Of course we were.

I walked into the tourist center to grab some maps, brochures, and city passes. I gathered a LOT of literature. I did not think ahead to how much this would weigh down my backpack. I was incredibly–and I mean, incredibly–disappointed to find that they were out of “Food Helsinki? Hel, Yeah!” maps in English. For as long as I’ve planned the trip, I have been looking forward to picking up one of the foodie maps to follow around town, restaurant to restaurant. So I grabbed a Russian-language foodie map. 

Because that’ll help. 

Sequoia grabbed a kids’ map of the city. 

We noticed an open cafe and walked in.

helsinki finland

The selection was limited, but good. Unfortunately, despite the “free wifi” signs on the main sign and behind the counter, you couldn’t connect. The girl: “yeah, it doesn’t work inside here.”

The word “inside” was in the wifi name. 

After a while, Paul wanted to walk to Starbucks. 

    Me: Is it on the way to the hotel?

    Paul: No, but it’s not far. 

We schlepped our 3 suitcases, 2 backpacks, 1 messenger bag, and Sequoia’s jacket down to the Starbucks, where the line was, um, long. Paul no longer wanted coffee. 

We headed back in the direction of the hotel.

Wait–I have not yet mentioned something–

A week ago, I changed a hotel reservation to stay instead at the Radisson Blu in Espoo. Who doesn’t want to stay in a place called Espoo?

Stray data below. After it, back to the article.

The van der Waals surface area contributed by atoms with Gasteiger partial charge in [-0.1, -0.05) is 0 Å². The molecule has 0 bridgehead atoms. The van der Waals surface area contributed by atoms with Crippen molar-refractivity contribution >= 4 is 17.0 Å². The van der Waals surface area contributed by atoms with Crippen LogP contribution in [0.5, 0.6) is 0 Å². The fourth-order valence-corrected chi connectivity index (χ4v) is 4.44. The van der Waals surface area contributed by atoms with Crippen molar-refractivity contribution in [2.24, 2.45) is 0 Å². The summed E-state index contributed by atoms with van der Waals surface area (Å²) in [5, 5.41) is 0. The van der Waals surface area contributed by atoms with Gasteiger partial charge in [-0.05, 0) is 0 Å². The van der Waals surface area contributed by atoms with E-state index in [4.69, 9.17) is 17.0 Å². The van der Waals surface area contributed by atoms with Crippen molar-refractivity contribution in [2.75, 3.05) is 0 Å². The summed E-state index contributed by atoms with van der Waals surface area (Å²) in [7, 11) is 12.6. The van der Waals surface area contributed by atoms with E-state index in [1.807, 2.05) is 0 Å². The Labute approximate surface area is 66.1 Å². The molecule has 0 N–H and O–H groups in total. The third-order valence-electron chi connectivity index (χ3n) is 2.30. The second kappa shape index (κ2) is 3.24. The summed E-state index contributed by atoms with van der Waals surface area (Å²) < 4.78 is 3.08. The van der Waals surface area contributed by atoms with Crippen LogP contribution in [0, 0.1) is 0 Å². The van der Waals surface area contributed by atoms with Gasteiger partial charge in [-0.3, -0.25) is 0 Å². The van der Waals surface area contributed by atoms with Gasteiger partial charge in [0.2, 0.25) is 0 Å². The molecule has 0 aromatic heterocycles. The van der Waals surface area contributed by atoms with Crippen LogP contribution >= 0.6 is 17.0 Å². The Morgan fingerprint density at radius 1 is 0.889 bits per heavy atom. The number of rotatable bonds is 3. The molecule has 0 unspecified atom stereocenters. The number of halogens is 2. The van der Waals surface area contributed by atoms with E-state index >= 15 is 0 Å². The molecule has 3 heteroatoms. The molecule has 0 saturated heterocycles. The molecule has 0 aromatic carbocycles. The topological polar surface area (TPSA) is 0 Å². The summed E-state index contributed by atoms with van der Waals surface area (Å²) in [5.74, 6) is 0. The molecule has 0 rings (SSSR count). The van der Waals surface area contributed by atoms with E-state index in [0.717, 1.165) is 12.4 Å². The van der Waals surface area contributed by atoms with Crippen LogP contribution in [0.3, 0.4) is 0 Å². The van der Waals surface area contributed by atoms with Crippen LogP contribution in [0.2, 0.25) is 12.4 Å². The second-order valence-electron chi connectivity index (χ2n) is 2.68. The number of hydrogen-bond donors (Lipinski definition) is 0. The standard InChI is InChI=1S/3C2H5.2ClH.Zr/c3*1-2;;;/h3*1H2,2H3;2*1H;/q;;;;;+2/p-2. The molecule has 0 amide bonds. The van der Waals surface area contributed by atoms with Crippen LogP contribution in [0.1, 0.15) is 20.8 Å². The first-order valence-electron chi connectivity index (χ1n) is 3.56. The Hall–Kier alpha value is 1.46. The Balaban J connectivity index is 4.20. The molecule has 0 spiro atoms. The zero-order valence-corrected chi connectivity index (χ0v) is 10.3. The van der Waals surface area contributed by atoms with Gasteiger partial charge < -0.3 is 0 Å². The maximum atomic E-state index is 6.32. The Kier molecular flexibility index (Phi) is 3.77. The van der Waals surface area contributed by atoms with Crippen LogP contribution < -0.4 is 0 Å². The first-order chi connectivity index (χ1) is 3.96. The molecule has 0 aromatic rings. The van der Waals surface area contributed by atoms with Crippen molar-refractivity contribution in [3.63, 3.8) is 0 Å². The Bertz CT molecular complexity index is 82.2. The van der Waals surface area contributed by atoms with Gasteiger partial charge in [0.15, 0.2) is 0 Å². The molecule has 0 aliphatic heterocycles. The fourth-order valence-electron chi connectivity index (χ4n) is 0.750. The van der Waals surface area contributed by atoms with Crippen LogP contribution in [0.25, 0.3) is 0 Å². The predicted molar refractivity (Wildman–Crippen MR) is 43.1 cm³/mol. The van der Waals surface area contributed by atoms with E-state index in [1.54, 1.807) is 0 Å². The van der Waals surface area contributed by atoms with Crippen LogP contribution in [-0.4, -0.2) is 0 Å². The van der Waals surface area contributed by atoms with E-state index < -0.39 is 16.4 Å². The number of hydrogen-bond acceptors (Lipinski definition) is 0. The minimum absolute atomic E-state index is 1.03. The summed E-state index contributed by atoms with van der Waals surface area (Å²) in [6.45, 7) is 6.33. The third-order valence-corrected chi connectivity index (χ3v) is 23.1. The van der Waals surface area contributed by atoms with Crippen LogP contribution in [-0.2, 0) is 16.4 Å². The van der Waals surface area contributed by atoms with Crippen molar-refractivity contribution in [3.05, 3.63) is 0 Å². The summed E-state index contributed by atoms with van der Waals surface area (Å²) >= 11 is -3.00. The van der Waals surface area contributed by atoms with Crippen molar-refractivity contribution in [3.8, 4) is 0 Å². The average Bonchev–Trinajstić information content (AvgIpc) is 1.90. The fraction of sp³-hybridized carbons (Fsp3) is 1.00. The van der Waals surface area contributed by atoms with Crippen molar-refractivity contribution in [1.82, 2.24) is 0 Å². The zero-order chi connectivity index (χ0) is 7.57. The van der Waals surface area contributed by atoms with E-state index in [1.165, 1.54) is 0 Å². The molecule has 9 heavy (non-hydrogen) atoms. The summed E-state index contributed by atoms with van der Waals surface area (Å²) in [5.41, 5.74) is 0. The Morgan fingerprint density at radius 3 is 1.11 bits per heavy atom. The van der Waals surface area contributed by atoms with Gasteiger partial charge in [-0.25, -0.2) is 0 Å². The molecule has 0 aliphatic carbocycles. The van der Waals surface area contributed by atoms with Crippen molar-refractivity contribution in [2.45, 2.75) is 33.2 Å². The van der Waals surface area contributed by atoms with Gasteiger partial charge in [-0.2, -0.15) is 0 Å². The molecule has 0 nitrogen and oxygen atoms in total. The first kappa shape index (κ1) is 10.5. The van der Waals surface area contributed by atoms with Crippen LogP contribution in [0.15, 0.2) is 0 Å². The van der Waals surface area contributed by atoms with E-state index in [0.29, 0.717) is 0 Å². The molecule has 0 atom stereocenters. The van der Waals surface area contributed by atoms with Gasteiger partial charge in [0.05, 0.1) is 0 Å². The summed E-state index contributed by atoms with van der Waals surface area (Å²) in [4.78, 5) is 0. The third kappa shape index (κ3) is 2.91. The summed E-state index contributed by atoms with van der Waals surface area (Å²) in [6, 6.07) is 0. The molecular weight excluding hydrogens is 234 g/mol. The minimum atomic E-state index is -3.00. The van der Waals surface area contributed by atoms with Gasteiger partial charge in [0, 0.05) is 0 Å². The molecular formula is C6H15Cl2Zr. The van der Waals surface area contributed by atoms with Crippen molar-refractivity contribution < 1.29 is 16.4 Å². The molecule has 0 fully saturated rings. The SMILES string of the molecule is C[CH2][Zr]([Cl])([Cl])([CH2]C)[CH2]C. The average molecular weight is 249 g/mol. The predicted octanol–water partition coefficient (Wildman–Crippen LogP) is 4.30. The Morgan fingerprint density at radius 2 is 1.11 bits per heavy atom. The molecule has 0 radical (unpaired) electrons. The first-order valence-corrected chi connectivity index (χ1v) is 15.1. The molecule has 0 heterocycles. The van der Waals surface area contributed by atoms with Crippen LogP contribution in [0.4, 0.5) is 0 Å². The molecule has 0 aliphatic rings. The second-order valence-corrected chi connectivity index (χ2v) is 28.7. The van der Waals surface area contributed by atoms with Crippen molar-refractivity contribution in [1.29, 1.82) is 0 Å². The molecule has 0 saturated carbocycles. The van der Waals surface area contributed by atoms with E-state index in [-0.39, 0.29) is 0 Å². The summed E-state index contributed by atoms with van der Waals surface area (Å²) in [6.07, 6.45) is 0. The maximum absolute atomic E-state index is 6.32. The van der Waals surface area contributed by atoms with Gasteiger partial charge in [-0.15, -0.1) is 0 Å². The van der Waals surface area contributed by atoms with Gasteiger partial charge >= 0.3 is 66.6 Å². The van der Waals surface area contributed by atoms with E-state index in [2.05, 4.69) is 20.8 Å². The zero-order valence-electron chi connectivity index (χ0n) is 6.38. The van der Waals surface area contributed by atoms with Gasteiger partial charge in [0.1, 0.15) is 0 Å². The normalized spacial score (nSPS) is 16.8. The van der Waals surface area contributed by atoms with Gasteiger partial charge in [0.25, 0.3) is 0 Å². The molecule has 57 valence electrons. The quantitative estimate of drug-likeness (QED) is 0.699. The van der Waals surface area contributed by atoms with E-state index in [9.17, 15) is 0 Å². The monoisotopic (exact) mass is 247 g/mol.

Paul asked why I changed the hotel. I told him that there was more to do at the Radisson, including a pool. When he asked how far it was to city center, I told him about the convenient shuttle. Still, he seemed displeased. He was also concerned about cost since these two weeks are travel-packed. 

I searched for a new hotel. I found a very highly-rated apartment hotel. Now, I don’t typically do apartments. There are no amenities, no service–and I’m an amenities, services kind of girl. 

“I’m an amenities, services kind of girl.”

But out of love for this man, I booked the hotel at half the cost of the Radisson. 

In the airport, Paul was reading the email about the apartment. The door code would not be activated until 1600. We were due to arrive at HEL at 1300. That meant we would be lugging luggage around the city for 3 hours. 

    Me: this is why you go to a real hotel. You can leave your bags there. 

    Paul: why did you change it from the Radisson?

Are you fucking kidding me?

Okay. Now I’ll get back to the story…We were leaving Starbucks. 

We began dragging our suitcases across town through cobblestone, gravel, dirt. We come to a large intersection. I point out the crosswalk to the right.